C. Berkeley were studying light coming from the Orion Nebula, a bright, star-forming region in the Milky Way. They were trying to detect radio waves emitted by hydroxyl groups, molecules where oxygen is bonded to hydrogen, but the signal they picked up was way stronger than they expected.

Like, it implied that the gas was several thousand trillion degrees Celsius, which is way hotter than even stars. This result was so mind-boggling, they thought that they might be looking at a molecule they didn't even know about, and they called it mysterium. Eventually, though, they confirmed that they had been looking at hydroxyl molecules all along, but the hydroxyl wasn't emitting regular radio waves, it was emitting laser light.

What they figured out was that clouds of hydroxyl molecules were getting pumped up by radiation from the gas, so their electrons were all excited into a higher energy level. As electrons fell back down to a lower energy level in a chain reaction, they were emitting synchronized waves of light. And that was why the signal they were detecting was so bright, not because it was some strange, unidentified mysterium, and not because it was trillions of degrees Celsius.

Now, people had predicted that it would be possible for natural processes to create lasers, even before it had been done in the lab, but no one was really looking because they thought natural lasers would be really rare. Turns out, though, they are not at all. Since the '60s, lasers have been found all over the universe, in places like clouds of gas, red giant stars, even in the atmospheres of Mars and Venus.

These lasers aren't the narrow beams of light that shoot out of a laser pointer or a barcode scanner, in fact, they can be light-years wide, but the phenomenon making that light works exactly like our laser technology. It starts with a population of atoms or molecules with electrons in an excited state, which you can get from chemical reactions or collisions between particles, or when particles absorb specific frequencies of light. In nature, as electrons drop out of that excited state, the light that gets released is often at microwave frequencies, so it's invisible to our eyes, but some lasers are visible, too.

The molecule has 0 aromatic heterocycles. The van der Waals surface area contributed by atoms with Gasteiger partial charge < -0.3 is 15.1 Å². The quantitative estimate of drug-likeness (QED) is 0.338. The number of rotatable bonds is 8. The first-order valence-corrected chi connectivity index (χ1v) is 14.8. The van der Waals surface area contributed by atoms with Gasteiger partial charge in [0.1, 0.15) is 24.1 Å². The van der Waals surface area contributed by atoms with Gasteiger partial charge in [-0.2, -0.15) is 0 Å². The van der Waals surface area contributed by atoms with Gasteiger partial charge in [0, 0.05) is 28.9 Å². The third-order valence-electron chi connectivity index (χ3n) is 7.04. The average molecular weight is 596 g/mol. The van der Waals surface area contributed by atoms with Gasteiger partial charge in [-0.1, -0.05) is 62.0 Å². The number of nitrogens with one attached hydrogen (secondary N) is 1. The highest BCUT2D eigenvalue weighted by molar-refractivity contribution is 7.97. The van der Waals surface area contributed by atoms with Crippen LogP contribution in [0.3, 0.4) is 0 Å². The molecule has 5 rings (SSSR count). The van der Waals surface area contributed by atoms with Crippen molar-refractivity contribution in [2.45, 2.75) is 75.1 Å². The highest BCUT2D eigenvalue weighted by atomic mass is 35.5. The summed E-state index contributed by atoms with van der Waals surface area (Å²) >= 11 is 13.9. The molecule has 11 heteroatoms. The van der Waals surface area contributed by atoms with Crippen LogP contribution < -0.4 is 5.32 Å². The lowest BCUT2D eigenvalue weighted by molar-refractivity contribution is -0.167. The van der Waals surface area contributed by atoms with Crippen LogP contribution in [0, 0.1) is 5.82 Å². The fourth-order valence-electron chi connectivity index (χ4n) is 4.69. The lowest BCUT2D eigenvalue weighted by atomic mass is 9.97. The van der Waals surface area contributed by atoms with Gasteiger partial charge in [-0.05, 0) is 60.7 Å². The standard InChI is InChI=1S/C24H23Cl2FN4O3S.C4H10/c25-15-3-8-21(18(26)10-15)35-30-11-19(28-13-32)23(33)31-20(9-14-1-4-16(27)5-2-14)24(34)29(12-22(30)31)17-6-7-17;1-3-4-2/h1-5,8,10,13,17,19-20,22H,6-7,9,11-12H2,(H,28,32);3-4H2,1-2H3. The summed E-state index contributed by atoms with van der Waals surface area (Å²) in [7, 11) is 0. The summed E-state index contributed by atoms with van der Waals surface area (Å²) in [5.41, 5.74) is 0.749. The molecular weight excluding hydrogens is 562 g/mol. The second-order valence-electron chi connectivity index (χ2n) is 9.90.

And now that we know they're out there, they can all help us explore the universe. Like, the fact that lasers are so bright and focused means that we can detect them really deep into space, where we wouldn't normally expect to detect things like gas emissions, which are usually pretty faint. For instance, in regions where stars are being born, water vapor and methanol often emit laser light, which can help us see what's going on in star-forming regions before that gas ignites into stars.

Researchers have even proposed that, under the right conditions, we could detect laser light from water in the atmospheres of exoplanets, which could help us figure out what environments might be suitable for life. It turns out that as useful as modern lasers are, the old-school lasers that have always been out there still have a lot to show us. It's not easy to be laser-focused, but if you've been meaning to keep your life more streamlined,.